yellowing leaves iron deficiency

Iron Deficiency in Plants

Home » iron deficiency

Iron Deficiency in Plants

Iron Deficiency in Plants

Of course iron deficiency can effect many types of plants. In the past it has been common in my tomato plants. So, the most helpful sign of this condition is called “leaf chlorosis”. This is easy to spot as the leaves will turn yellow and the leaves veins will remain green.

Starting on the new leaves that emerge the symptoms then start to spread to the older leaves and they begin to turn a yellow colour. This can then turn to the leaves dropping off all together. Coupled with poor growth of the plant. Strangely the condition is not caused by a lack of iron in the soils, but the failure of the plant to take it up. Hence due to the following reasons.

Iron chlorosis in plants is normally cause by one of four reasons.

Your soils Ph is too high

This is relatively easy to rectify. you can purchase a simple PH tester kit online. Soil Ph levels of 7 or above will restrict your plant from getting the iron available to tin the soil. Vitalink “Ph Down” is a great product for lowering the Ph and helping your plant to take up the required iron levels.

Too heavy clay soil

Most gardeners know all about the benefits of a clay soil. However some areas have realy heavy clay soil deposits. Although rich in minerals and vitamins then realy heavy clay make it difficult to be absorbed by plants. Including iron !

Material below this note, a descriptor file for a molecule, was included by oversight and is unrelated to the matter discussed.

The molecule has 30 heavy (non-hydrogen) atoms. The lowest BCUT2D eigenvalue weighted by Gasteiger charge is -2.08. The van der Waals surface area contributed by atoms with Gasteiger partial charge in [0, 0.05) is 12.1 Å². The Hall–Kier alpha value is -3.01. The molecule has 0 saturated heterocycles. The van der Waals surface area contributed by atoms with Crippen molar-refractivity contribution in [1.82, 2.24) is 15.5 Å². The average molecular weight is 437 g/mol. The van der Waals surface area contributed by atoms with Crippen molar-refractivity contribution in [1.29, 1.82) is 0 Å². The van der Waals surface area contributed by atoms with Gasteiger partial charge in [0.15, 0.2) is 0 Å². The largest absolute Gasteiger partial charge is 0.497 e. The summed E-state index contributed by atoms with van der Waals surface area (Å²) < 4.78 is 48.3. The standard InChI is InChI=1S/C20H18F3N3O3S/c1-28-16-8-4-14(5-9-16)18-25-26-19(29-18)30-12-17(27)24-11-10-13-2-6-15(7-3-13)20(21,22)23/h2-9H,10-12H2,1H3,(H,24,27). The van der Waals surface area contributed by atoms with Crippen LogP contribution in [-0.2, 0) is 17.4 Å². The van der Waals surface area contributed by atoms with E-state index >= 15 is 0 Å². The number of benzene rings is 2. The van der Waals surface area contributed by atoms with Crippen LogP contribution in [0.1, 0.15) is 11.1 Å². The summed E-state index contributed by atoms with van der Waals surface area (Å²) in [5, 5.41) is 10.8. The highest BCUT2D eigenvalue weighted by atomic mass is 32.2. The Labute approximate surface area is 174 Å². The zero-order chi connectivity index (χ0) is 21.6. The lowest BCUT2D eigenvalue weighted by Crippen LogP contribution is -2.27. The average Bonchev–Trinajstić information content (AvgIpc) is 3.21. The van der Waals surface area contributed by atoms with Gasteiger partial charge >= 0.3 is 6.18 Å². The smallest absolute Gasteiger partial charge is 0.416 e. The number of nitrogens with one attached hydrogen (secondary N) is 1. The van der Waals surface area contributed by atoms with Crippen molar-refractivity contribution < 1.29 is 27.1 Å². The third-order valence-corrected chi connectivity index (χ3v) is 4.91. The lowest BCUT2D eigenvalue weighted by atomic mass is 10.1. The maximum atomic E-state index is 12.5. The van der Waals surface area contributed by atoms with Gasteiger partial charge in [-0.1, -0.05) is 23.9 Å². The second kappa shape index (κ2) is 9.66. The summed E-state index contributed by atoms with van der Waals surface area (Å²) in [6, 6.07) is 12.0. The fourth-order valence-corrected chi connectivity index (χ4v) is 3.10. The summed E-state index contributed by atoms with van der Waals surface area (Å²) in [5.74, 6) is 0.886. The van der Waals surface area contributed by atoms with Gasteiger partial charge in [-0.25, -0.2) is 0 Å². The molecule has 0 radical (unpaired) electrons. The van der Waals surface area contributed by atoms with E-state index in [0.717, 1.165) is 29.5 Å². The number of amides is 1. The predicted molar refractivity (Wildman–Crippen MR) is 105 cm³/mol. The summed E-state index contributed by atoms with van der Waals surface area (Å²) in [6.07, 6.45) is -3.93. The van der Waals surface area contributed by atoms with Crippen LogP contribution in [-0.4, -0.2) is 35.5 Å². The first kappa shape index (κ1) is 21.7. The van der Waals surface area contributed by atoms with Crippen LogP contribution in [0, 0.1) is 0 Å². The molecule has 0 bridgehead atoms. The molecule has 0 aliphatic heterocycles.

Living and gardening here in West Yorkshire UK has always brought its problems with clay soil. Gardens on new build sites very often have a sprinkling of top soil places directly on top of a thick layer of clay. So, making a nice garden virtually impossible without tons of organic material. Hence the addition of organic matter will be beneficial for the plants to take up iron. Clay soils are probably the richest soils once cultivated with added compost.

Very damp and wet soil

Of course this follows on from the last problem. Because clay soils are also wet and damp soils. Of course until well cultivated and free draining. Wet and damp soils are easy and often compacted. making it difficult once again for the plant to take up iron. So, if your garden is permanently compacted then there are few options available. Your plants can be foliar sprayed, or you can use a good soil supplement and even use the addition of chelated iron. These treatments can help plants take up the iron levels that they require.

Too much phosphorous in the soil

Strangely, too much phosphorous can prevent the intake of iron by the plant. Studying this then the main reason for this is the over use fertilizers containing phosphorous. So, the simple answer would be to use a fertilizer with lower amounts of phosphorous to balance the soils out and allow the plant to take up the iron that is required.

However it must be stressed that phosphorous is extremely import to plant growth and development. Of course for indoor growing then products are available to maintain the correct balance of nutrients in your plants. All are available online at Hydrostore West Yorkshire.